Phoenix United Mine, Cornwall
Caradon: grid reference SX267724
Notable minerals: Cassiterite, Chalcopyrite, Chalcotrichite, Cuprite, Copper, Chrysocolla, Malachite & Olivenite.
If you wish to explore the Phoenix United Mine the best place to park would be at the small car park adjacent to the Hurlers stone circle at nearby Minions. Look towards Caradon Hill to see the Stamps engine house of Wheal Jenkin with its separate chimney and the restored Bellingham's Whim engine house. You may just be able to make out the embankment of the former Liskeard and Caradon Railway. Turn 90 degrees left to see Phoenix United Mine at the end of a curving trackway a few hundred metres away.
Continue down the track taking care not to trespass and always be aware that Mining areas can be inherently dangerous - there may be hidden shafts and voids. Please remain on the paths provided. As you near the engine house note the square cross section of the granite part of the chimney. Several associated mine buildings come into view and this shows quite well the size of the workings.
Explore the area carefully, there's lots to see and an excellent guidebook for the mine would be the Exploring Cornish Mines: Four Guided Tours v. 4 by local authors Bob Acton and Kenneth Brown. Walk around the boilerhouse and other outbuildings and up the steps towards the engine house. Look across the fields here to see a good view of the nearby Cheesewring Quarry. Note the site of the Prince of Wales shaft and the pit for the balance bob. Follow the path down and around to the steps leading to the interior of the engine house and look straight ahead to see a commemorative plaque. Gaze skyward to see the impressive structure towering above you.
Mining commenced here in 1824 under the name of Clinicombe Mine. It became part of 'Cornwall United Mines', in 1836 but this venture was not viable. The mine was purchased in 1842 by Mine Captain James Seccombe who renamed it as Phoenix Mine. The mine worked the copper deposits of the old Stowes Mine with ore first available for sale by the end of the decade. Production increased over the next three or four years until in 1852 miners broke into a rich lode of copper. This was the start of a decade of exceptional copper production for the mine with its output rivalling that of South Caradon nearby.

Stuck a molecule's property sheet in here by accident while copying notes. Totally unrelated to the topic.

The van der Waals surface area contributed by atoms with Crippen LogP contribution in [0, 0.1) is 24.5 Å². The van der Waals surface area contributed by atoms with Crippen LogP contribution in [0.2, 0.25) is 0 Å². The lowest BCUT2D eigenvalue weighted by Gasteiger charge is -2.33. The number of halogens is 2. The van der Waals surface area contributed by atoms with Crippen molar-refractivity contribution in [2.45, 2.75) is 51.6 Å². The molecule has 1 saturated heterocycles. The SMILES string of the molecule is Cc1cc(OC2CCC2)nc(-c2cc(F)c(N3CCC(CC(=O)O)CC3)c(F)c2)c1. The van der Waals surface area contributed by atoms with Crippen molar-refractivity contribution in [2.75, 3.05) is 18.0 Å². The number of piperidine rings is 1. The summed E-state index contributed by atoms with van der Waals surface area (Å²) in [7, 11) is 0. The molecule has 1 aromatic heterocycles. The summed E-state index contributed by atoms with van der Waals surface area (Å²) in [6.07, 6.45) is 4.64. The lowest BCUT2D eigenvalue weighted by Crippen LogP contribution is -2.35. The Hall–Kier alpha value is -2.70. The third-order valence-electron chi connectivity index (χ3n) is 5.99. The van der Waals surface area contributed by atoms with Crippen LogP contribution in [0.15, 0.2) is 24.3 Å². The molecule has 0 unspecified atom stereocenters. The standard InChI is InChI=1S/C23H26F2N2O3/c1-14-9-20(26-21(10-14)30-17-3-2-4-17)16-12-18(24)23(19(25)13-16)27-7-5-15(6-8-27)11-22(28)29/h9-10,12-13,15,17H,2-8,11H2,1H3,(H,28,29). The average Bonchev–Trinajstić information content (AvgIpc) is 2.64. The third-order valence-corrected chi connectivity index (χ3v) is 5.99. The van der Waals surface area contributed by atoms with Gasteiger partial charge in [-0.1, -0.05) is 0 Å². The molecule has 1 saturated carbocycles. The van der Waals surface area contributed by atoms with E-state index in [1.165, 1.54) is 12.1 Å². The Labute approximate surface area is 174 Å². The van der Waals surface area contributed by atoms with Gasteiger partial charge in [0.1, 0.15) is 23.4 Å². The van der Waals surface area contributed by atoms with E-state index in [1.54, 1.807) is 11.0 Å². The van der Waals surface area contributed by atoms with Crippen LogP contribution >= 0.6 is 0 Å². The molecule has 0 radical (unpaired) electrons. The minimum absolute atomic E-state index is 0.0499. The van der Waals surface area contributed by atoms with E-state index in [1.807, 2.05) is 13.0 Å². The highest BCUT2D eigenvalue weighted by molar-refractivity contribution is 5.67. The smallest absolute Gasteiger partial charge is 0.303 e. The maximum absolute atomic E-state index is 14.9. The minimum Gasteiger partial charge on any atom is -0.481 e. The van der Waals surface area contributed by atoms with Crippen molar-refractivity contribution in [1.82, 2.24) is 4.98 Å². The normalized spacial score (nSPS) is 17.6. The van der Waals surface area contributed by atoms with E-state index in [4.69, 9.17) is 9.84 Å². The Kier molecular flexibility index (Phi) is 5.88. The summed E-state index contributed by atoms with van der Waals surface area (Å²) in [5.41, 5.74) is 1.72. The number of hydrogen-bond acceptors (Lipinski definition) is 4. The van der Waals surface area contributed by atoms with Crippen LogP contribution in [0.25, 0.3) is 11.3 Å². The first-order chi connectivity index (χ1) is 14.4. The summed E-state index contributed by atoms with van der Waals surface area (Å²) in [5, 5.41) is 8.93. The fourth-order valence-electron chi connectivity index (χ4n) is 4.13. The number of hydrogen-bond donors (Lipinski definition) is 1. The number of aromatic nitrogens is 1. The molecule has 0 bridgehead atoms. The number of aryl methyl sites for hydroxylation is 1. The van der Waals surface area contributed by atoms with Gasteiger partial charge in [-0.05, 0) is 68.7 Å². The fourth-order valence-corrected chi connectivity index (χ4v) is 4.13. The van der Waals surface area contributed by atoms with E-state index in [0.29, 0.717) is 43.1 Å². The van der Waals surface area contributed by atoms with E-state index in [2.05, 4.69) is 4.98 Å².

By 1864 the copper reserves had begun to run out and Mining Engineer and entrepreneur William West bought a controlling interest in the company. Samples showed that there were strong tin reserves underlying the copper and so Wheal Phoenix was converted to recover tin. Within a year the mine expanded the workforce growing from the original 130 in 1851 to 460. Wheal Phoenix continued to expand and the workforce grew steadily to over 600 by the early 1870's. In 1875 West Phoenix was included in the sett with the dressed ore sent down the recently opened Liskeard and Caradon Railway, the wagons returning with coal for the beam engines. Tin production began to fall away from its high point of 34,000 tons per year in 1877 to 22,000 tons per year in 1897. It continued in operation until 1898.
The current engine house was built in 1907 over the Prince of Wales shaft - incidentally sunk to a depth of 1200 feet (200 fathoms). It has an unusual square base to the chimney. It housed a 80" pumping beam engine - the last to be built in Cornwall by the world-reknowned Holman Brothers of Camborne. It was built in a disastrous attempt to rework the old rich lode from previous years but in its seven years of operation it recovered only 95 tons of black tin. This one engine house is a highly visible section of a far larger group of mines - the Phoenix United Mines Group. To the north of the Prince of Wales shaft lie the remains of Wheal Phoenix, Seccombe's pumping engine house, a whim engine house, twin stamps and the dressing floors of Wheal Phoenix and West Wheal Phoenix along with associated mine and other buildings such as a Count House, Engineer's House, Crushing engine and the remains of an old Smithy. A photograph in Exploring Cornish Mines shows exactly how the area would have looked late in the nineteenth century - quite awe inspiring!
Production from the various members of the group was as follows:
Phoenix (Cornwall United) 80,520 tons of 6.75% copper ore (1824-78) and 4152 tons of black tin (1853-75)
West Phoenix (1872-75) raised 308 tons of black tin.
As Phoenix United, the group raised 80,188 tons of 6.75% copper ore between 1848 and 1896, with 16,459 tons of black tin produced between 1853 and 1913.
NOTE: In its final period of work the group raised just 95 tons of black tin between 1907 and 1913.
Indeed a lot of the mines in the immediate area surrounding the moorland village of Minions have 'Phoenix' somewhere in their name. The Heritage Centre is housed in the engine house of South Wheal Phoenix - Houseman's shaft. For more information on the geology of the area please click on Phoenix United Mines. The area is well worth a visit for its industrial archaeology as well as the more common reason to visit - the Hurlers stone circles.
There is a wealth of information on the mines and miners of Cornwall available. Why not explore Cornwall's industrial heritage through the Bookstore?
Other nearby mines and their main ores
South Wheal Phoenix (approx. 1.0 km; COPPER)
West Rosedown (approx. 1.2 km; COPPER)
Marke Valley Mine (approx. 1.2 km; COPPER & TIN)
Wheal Jenkin (approx. 1.2 km; TIN & COPPER)
Craddock Moor (approx. 1.4 km; COPPER)
South Caradon (approx. 2.2 km; COPPER)
East Caradon (approx. 2.2 km; COPPER)
Gonamena (approx. 2.3 km; COPPER)
West Caradon (approx. 2.3 km; COPPER)
Glasgow Caradon Mine (approx. 2.5 km; COPPER)